He’s been pushing the envelope for most of his career, but on ye, he’s consolidating old skills, not testing out new ones. The lack of wow-factor, combined with the short length, makes the album feel somewhat slight.
The end result sees Misty at his most desperate, heartbroken state, making a solid comedown record from I Love You, Honeybear and Pure Comedy that doesn’t quite hit the profound highs of its predecessors, but gets carried quite a long way on the backs of its honest songwriting.
The allure of Gangin’ lies not in what SOB x RBE are saying, but how they’re saying it. The throwback production and relentless energy of the group’s four MCs set them apart from their more leaned out, chilled out brethren on the opposite coast. Supernovas indeed.
As expected, Tell Me How You Really Feel still finds Barnett writing “Courtney Barnett” songs, but there’s an unmistakable growth in the Aussie’s compositions.
Rock music has a bad habit of looking backwards, and the same can be said of Car Seat Headrest’s Twin Fantasy. But this album flips that rearview gaze on its head, suggesting that the past may well contain new and exciting paths forward. It’s a neat inversion that yields some of the most thrillingly ambitious indie rock compositions of this decade, though one that occasionally exhausts the listener into submission.
Lush is one of the most engaging and relatable indie rock debuts in quite some time.
Though informed by the blaxploitation soundtracks of the ‘70s and the label-driven hip-hop soundtracks of the ‘90s, Black Panther: The Album is very much of its time: a well-produced and incredibly cohesive album with the loose swagger of a curated playlist.
Age Of is easily Lopatin’s most ambitious album. The composer has always combined highbrow and lowbrow art in a way that utilizes the former to validate the latter, and Age Of continues showing that true art shouldn’t have either boundary.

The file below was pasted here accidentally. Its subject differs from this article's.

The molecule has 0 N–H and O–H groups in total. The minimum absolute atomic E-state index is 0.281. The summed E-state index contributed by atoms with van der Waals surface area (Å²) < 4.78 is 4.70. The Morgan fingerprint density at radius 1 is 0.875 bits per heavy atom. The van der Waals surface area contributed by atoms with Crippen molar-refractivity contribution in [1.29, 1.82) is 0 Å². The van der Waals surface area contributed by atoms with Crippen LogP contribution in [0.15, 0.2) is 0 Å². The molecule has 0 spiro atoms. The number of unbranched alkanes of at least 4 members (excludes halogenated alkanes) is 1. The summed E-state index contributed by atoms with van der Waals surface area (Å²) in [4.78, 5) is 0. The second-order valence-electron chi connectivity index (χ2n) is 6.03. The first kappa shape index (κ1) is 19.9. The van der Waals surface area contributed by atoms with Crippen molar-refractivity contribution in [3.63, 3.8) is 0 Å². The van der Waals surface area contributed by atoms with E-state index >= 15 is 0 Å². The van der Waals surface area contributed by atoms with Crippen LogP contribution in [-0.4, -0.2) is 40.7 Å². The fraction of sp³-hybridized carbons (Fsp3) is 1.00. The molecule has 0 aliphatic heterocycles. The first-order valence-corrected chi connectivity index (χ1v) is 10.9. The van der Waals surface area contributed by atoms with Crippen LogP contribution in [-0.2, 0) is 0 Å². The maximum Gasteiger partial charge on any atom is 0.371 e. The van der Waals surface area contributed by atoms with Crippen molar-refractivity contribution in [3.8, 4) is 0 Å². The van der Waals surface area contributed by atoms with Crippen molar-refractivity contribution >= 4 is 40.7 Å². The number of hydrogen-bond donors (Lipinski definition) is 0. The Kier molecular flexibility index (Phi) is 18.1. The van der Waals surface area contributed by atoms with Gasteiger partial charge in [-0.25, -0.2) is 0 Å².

On Invasion of Privacy, she breezes past the challenge of a highly anticipated debut by making one of the most exciting rap albums in years.
Decidedly less commercial than its immediate predecessor, Paranoia 2 returns to the Kairi Chanel mixtape vibe that initially endeared him to lyrically minded hip-hop heads.
After 17 years as a solo artist, Stephen Malkmus still has the ability to delight, if perhaps not outright surprise, his audience. Sparkle Hard is at once his most sonically adventurous and structurally tight set of music in over a decade and easily stands among his most rewarding work with the Jicks.
Testing is loud, frenetic, spastic, and about as vibrant as rap can be. The songs are busy, crowded with radiant instrumentation and stacked vocals, and rarely take time to breathe. It’s a welcome addition to a genre that has become so occupied with spacey, bare-bones operations and overly simplistic results.
Musgraves hits one high note after another on Golden Hour; her talent as a songwriter and melody-maker is second to none, and each song is thoughtful, well-formed, and a delightful experience on its own.
Uchis builds off a classic foundation of soul, R&B, funk, and blues, bursting outward in dozens of innovative contemporary directions. On Isolation, she never sounds trapped in another era; she sounds free and inventive.
At 10 breezy tracks, Care for Me isn’t just a collection of songs; it’s an honest-to-god album that develops ideas at its own pace.
Monáe is, as always, a true master of melding genres, influences, and styles. Her central themes of identity and internal conflict are as tangible on Dirty Computer as they ever have been.